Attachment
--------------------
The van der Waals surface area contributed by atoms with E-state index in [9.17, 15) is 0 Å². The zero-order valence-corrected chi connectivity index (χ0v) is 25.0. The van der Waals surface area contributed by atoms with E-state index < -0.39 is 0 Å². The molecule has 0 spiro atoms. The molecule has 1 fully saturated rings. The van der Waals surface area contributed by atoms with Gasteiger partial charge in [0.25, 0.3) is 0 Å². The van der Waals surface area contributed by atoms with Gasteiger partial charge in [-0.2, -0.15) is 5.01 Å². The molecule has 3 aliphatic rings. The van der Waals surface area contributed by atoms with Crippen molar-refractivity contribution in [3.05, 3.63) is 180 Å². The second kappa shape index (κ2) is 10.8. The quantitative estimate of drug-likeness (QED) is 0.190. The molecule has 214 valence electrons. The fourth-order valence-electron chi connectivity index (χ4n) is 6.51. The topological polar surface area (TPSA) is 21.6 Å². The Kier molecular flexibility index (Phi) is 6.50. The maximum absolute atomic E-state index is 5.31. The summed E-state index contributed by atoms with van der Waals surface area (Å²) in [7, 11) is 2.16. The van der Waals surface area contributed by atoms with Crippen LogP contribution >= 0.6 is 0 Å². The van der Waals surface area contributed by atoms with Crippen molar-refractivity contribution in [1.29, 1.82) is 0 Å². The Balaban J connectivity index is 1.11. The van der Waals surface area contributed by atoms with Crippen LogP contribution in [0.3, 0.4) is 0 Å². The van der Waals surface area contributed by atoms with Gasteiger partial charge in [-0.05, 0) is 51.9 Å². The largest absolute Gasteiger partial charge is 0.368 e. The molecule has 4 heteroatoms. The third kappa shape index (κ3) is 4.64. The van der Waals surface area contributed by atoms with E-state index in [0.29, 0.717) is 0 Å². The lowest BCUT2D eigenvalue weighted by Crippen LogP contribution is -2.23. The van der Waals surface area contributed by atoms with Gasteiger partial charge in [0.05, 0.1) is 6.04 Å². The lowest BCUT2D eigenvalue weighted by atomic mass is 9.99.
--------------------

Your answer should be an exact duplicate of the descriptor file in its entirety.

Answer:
The van der Waals surface area contributed by atoms with E-state index in [9.17, 15) is 0 Å². The zero-order valence-corrected chi connectivity index (χ0v) is 25.0. The van der Waals surface area contributed by atoms with E-state index < -0.39 is 0 Å². The molecule has 0 spiro atoms. The molecule has 1 fully saturated rings. The van der Waals surface area contributed by atoms with Gasteiger partial charge in [0.25, 0.3) is 0 Å². The van der Waals surface area contributed by atoms with Gasteiger partial charge in [-0.2, -0.15) is 5.01 Å². The molecule has 3 aliphatic rings. The van der Waals surface area contributed by atoms with Crippen molar-refractivity contribution in [3.05, 3.63) is 180 Å². The second kappa shape index (κ2) is 10.8. The quantitative estimate of drug-likeness (QED) is 0.190. The molecule has 214 valence electrons. The fourth-order valence-electron chi connectivity index (χ4n) is 6.51. The topological polar surface area (TPSA) is 21.6 Å². The Kier molecular flexibility index (Phi) is 6.50. The maximum absolute atomic E-state index is 5.31. The summed E-state index contributed by atoms with van der Waals surface area (Å²) in [7, 11) is 2.16. The van der Waals surface area contributed by atoms with Crippen LogP contribution >= 0.6 is 0 Å². The van der Waals surface area contributed by atoms with Crippen molar-refractivity contribution in [1.29, 1.82) is 0 Å². The Balaban J connectivity index is 1.11. The van der Waals surface area contributed by atoms with Crippen LogP contribution in [0.3, 0.4) is 0 Å². The van der Waals surface area contributed by atoms with Gasteiger partial charge in [-0.05, 0) is 51.9 Å². The largest absolute Gasteiger partial charge is 0.368 e. The molecule has 4 heteroatoms. The third kappa shape index (κ3) is 4.64. The van der Waals surface area contributed by atoms with E-state index in [0.29, 0.717) is 0 Å². The lowest BCUT2D eigenvalue weighted by Crippen LogP contribution is -2.23. The van der Waals surface area contributed by atoms with Gasteiger partial charge in [0.05, 0.1) is 6.04 Å². The lowest BCUT2D eigenvalue weighted by atomic mass is 9.99.